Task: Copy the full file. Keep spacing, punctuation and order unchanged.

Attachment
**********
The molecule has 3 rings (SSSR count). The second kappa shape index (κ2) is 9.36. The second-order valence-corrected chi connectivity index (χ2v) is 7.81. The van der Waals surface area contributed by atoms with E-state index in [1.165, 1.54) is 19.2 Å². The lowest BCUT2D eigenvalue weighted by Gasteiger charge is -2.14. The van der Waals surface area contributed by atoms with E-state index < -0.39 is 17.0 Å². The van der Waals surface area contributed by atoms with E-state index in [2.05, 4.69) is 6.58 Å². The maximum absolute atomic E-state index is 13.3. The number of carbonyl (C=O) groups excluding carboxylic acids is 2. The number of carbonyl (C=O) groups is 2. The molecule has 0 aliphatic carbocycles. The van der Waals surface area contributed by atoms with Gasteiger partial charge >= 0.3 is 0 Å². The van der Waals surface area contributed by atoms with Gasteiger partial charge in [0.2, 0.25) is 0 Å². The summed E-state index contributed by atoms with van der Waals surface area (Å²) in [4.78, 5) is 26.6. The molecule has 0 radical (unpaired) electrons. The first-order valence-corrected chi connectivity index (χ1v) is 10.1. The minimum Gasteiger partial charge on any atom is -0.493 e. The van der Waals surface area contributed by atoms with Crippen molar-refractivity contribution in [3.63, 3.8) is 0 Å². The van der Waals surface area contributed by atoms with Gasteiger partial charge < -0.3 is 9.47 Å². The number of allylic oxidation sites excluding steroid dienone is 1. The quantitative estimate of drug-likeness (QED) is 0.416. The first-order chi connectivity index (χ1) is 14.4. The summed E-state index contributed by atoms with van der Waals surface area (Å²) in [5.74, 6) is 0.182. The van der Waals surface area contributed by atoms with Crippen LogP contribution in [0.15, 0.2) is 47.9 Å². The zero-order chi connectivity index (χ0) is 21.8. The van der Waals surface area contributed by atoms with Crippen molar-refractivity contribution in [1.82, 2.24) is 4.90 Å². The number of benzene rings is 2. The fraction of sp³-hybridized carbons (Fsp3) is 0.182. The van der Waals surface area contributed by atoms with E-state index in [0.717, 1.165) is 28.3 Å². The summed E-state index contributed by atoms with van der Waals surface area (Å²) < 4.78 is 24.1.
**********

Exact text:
The molecule has 3 rings (SSSR count). The second kappa shape index (κ2) is 9.36. The second-order valence-corrected chi connectivity index (χ2v) is 7.81. The van der Waals surface area contributed by atoms with E-state index in [1.165, 1.54) is 19.2 Å². The lowest BCUT2D eigenvalue weighted by Gasteiger charge is -2.14. The van der Waals surface area contributed by atoms with E-state index < -0.39 is 17.0 Å². The van der Waals surface area contributed by atoms with E-state index in [2.05, 4.69) is 6.58 Å². The maximum absolute atomic E-state index is 13.3. The number of carbonyl (C=O) groups excluding carboxylic acids is 2. The number of carbonyl (C=O) groups is 2. The molecule has 0 aliphatic carbocycles. The van der Waals surface area contributed by atoms with Gasteiger partial charge >= 0.3 is 0 Å². The van der Waals surface area contributed by atoms with Gasteiger partial charge in [0.2, 0.25) is 0 Å². The summed E-state index contributed by atoms with van der Waals surface area (Å²) in [4.78, 5) is 26.6. The molecule has 0 radical (unpaired) electrons. The first-order valence-corrected chi connectivity index (χ1v) is 10.1. The minimum Gasteiger partial charge on any atom is -0.493 e. The van der Waals surface area contributed by atoms with Crippen molar-refractivity contribution in [3.63, 3.8) is 0 Å². The van der Waals surface area contributed by atoms with Gasteiger partial charge < -0.3 is 9.47 Å². The number of allylic oxidation sites excluding steroid dienone is 1. The quantitative estimate of drug-likeness (QED) is 0.416. The first-order chi connectivity index (χ1) is 14.4. The summed E-state index contributed by atoms with van der Waals surface area (Å²) in [5.74, 6) is 0.182. The van der Waals surface area contributed by atoms with Crippen LogP contribution in [0.15, 0.2) is 47.9 Å². The zero-order chi connectivity index (χ0) is 21.8. The van der Waals surface area contributed by atoms with Crippen molar-refractivity contribution in [1.82, 2.24) is 4.90 Å². The number of benzene rings is 2. The fraction of sp³-hybridized carbons (Fsp3) is 0.182. The van der Waals surface area contributed by atoms with E-state index in [0.717, 1.165) is 28.3 Å². The summed E-state index contributed by atoms with van der Waals surface area (Å²) < 4.78 is 24.1.